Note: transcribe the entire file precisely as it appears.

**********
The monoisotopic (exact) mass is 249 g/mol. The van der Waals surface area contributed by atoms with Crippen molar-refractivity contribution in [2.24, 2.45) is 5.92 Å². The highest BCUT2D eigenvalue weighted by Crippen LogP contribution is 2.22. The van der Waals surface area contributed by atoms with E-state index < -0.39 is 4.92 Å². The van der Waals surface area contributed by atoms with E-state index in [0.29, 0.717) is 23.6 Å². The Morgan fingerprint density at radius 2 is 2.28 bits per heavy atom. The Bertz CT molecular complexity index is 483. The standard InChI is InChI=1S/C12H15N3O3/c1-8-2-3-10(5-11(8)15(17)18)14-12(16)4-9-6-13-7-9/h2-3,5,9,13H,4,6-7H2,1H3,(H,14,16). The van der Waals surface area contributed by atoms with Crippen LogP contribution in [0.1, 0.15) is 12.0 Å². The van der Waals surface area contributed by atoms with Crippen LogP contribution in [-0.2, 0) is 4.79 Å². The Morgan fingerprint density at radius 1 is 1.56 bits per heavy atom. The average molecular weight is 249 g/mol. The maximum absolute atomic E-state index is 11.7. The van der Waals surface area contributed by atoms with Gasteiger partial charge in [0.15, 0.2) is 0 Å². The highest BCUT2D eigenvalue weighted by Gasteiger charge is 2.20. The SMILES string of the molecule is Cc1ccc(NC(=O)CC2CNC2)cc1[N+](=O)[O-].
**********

The monoisotopic (exact) mass is 249 g/mol. The van der Waals surface area contributed by atoms with Crippen molar-refractivity contribution in [2.24, 2.45) is 5.92 Å². The highest BCUT2D eigenvalue weighted by Crippen LogP contribution is 2.22. The van der Waals surface area contributed by atoms with E-state index < -0.39 is 4.92 Å². The van der Waals surface area contributed by atoms with E-state index in [0.29, 0.717) is 23.6 Å². The Morgan fingerprint density at radius 2 is 2.28 bits per heavy atom. The Bertz CT molecular complexity index is 483. The standard InChI is InChI=1S/C12H15N3O3/c1-8-2-3-10(5-11(8)15(17)18)14-12(16)4-9-6-13-7-9/h2-3,5,9,13H,4,6-7H2,1H3,(H,14,16). The van der Waals surface area contributed by atoms with Crippen LogP contribution in [0.1, 0.15) is 12.0 Å². The van der Waals surface area contributed by atoms with Crippen LogP contribution in [-0.2, 0) is 4.79 Å². The Morgan fingerprint density at radius 1 is 1.56 bits per heavy atom. The average molecular weight is 249 g/mol. The maximum absolute atomic E-state index is 11.7. The van der Waals surface area contributed by atoms with Gasteiger partial charge in [0.15, 0.2) is 0 Å². The highest BCUT2D eigenvalue weighted by Gasteiger charge is 2.20. The SMILES string of the molecule is Cc1ccc(NC(=O)CC2CNC2)cc1[N+](=O)[O-].